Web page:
“Life, my dear, is not just eating, drinking and dressing up.”
“What else is it then?”
“Everyone in this world has to have a purpose and the girl’s purpose is to get an education, so she can prepare herself for the day she is going to be a mother responsible for raising her children.”
Finally, what I want to leave us with today is one cross-dressing film from this fertile period in Egyptian cinematic history that has escaped critical attention. This film was titled Lahalibo and it was released in 1949 and was the film, along with al-'Eish w al-Milh (1949), that began Na'ima 'Akef’s acting career. Na'ima 'Akef was an incredibly talented Egyptian acrobat, dancer and actress. Legend has it that she began her performing career at the tender age of four, beginning in the traveling circus founded by her grandfather and now being managed by her father. The story goes that he eventually lost the business to his gambling debts. Another version of events indicates that it was when her father remarried that she was forced to move to Cairo with the rest of her family and to make a living as a street performer before joining an Acrobatic troupe. Eventually, she would become a sensation at Cairo’s prestigious Kit Kat Klub and through her connections there would meet Egyptian director Hussein Fawzi who would give her her filmic Debut in 1949. Fawzi and 3akef signed an exclusive contract and she was the star in at least fifteen of his films. Of the earliest of these was Lahalibo (1949) which may have been written specifically for her.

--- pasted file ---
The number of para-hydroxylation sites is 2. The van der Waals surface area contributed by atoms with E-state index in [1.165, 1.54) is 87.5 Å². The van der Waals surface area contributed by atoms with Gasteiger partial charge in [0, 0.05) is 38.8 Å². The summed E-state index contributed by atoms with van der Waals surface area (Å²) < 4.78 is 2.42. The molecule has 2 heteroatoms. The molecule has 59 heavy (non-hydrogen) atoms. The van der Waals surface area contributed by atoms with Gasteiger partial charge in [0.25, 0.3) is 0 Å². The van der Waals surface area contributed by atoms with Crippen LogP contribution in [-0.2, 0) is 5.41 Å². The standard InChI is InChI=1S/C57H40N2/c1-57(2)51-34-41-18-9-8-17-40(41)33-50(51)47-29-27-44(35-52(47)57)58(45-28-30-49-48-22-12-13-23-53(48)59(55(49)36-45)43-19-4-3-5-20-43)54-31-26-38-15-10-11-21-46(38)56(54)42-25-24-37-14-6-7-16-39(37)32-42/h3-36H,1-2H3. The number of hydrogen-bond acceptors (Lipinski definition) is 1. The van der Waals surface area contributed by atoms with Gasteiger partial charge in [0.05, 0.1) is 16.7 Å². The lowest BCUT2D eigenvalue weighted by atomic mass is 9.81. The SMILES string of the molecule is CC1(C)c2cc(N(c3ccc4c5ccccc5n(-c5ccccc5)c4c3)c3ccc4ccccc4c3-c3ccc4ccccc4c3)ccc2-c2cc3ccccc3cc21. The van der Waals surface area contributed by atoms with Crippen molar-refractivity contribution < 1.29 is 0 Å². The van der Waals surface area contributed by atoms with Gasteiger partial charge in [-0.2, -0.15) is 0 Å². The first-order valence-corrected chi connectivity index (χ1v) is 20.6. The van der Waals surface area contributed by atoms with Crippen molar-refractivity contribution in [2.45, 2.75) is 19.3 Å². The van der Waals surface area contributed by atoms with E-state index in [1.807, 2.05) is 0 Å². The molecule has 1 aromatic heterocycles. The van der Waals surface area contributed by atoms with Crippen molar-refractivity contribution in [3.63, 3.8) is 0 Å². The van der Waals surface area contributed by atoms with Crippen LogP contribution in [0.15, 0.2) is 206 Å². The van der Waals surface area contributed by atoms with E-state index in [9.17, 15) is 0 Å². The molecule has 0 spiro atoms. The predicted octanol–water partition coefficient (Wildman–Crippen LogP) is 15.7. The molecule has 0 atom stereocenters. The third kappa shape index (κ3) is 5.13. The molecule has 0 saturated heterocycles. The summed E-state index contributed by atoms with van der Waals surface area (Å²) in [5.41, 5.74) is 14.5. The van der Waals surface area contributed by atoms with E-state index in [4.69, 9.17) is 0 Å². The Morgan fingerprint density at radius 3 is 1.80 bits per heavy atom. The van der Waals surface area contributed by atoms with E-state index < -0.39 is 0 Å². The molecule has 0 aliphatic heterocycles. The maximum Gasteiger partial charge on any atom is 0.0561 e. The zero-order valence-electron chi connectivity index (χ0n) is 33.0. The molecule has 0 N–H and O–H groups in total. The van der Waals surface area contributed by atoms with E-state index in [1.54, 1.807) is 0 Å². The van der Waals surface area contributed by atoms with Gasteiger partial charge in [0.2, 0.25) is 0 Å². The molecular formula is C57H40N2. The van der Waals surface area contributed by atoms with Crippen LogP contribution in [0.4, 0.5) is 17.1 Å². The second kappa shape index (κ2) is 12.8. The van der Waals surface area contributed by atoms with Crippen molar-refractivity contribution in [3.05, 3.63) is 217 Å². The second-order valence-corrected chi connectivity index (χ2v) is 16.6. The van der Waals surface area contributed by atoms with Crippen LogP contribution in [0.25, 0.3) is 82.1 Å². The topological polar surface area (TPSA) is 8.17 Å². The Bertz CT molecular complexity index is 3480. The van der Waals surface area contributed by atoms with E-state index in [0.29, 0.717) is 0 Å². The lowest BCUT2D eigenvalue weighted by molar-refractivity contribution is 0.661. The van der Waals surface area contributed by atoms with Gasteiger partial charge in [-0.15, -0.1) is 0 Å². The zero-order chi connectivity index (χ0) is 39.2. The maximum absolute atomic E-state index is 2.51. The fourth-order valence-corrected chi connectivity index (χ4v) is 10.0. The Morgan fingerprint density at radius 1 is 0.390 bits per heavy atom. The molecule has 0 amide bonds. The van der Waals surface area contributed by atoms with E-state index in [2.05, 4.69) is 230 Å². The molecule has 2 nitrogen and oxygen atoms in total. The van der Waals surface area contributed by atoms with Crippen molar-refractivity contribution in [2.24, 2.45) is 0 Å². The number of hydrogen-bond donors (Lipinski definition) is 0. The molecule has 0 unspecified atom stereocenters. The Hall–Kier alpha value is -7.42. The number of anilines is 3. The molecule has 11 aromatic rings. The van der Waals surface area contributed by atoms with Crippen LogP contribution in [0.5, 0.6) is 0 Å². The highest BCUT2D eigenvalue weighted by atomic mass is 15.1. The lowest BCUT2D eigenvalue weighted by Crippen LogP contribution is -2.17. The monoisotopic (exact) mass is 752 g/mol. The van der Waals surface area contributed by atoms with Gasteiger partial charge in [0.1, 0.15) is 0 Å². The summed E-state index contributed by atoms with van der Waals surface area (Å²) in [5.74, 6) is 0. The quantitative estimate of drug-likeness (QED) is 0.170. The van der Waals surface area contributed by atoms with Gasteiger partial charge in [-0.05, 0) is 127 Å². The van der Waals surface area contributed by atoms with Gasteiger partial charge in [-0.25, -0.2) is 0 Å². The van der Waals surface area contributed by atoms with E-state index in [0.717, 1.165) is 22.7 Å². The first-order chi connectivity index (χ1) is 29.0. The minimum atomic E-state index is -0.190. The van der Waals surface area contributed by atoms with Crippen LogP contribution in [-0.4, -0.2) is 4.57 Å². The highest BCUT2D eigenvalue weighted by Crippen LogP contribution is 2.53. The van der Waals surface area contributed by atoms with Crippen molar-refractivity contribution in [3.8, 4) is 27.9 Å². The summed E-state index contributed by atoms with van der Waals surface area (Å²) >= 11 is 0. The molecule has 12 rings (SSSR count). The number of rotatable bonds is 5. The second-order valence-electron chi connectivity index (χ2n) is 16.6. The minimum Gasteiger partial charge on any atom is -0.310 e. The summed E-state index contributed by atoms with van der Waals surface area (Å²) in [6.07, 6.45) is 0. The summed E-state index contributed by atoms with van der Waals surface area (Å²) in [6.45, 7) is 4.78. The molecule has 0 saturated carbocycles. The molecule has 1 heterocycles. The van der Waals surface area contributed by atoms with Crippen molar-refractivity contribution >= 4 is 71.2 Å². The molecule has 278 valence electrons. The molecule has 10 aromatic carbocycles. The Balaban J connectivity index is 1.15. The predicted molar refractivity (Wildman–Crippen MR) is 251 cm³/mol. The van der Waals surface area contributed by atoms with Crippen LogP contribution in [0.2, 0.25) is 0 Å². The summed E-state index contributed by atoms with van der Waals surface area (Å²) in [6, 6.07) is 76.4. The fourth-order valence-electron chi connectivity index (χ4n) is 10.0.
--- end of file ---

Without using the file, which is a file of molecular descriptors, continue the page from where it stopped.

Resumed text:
Lahalibo is a cross-dressing comedy about a young circus and dancing performer, whose parents have died but whose wealthy grandfather wants nothing to do with her because of his hatred for girls. In order to obtain access to him, she disguises herself as his grandson. Thus begins her double-life. One as a performer and the other as the Basha’s handsome grandson. 3akef taught herself how to tap dance and in this scene we see her give us a performance, the visual aesthetics of which are somewhat reminiscent of Marlene Dietrich in Morocco (1930). Mistaken for a man by everyone except her co-performers and the object of her affection, Amir, this scene is a delight to watch. 'Akef died of cancer at the very tender age of 37.